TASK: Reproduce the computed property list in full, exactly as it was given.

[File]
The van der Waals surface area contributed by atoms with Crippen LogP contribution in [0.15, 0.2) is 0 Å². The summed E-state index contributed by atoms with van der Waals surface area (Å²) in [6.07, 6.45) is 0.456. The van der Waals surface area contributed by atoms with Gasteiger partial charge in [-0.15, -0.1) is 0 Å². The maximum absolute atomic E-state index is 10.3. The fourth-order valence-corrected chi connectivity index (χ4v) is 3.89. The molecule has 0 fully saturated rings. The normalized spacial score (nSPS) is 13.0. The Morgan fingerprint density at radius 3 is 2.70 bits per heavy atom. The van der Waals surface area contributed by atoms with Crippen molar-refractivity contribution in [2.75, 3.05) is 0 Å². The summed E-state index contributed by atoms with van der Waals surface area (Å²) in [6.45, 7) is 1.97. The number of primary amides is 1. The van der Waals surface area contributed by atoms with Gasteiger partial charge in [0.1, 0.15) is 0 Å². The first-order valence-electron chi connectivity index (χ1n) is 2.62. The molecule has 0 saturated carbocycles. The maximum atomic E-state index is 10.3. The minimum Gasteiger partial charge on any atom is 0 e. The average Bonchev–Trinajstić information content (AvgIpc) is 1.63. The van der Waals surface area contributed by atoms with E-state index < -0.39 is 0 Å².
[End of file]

The van der Waals surface area contributed by atoms with Crippen LogP contribution in [0.15, 0.2) is 0 Å². The summed E-state index contributed by atoms with van der Waals surface area (Å²) in [6.07, 6.45) is 0.456. The van der Waals surface area contributed by atoms with Gasteiger partial charge in [-0.15, -0.1) is 0 Å². The maximum absolute atomic E-state index is 10.3. The fourth-order valence-corrected chi connectivity index (χ4v) is 3.89. The molecule has 0 fully saturated rings. The normalized spacial score (nSPS) is 13.0. The Morgan fingerprint density at radius 3 is 2.70 bits per heavy atom. The van der Waals surface area contributed by atoms with Crippen molar-refractivity contribution in [2.75, 3.05) is 0 Å². The summed E-state index contributed by atoms with van der Waals surface area (Å²) in [6.45, 7) is 1.97. The number of primary amides is 1. The van der Waals surface area contributed by atoms with Gasteiger partial charge in [0.1, 0.15) is 0 Å². The first-order valence-electron chi connectivity index (χ1n) is 2.62. The molecule has 0 saturated carbocycles. The maximum atomic E-state index is 10.3. The minimum Gasteiger partial charge on any atom is 0 e. The average Bonchev–Trinajstić information content (AvgIpc) is 1.63. The van der Waals surface area contributed by atoms with E-state index < -0.39 is 0 Å².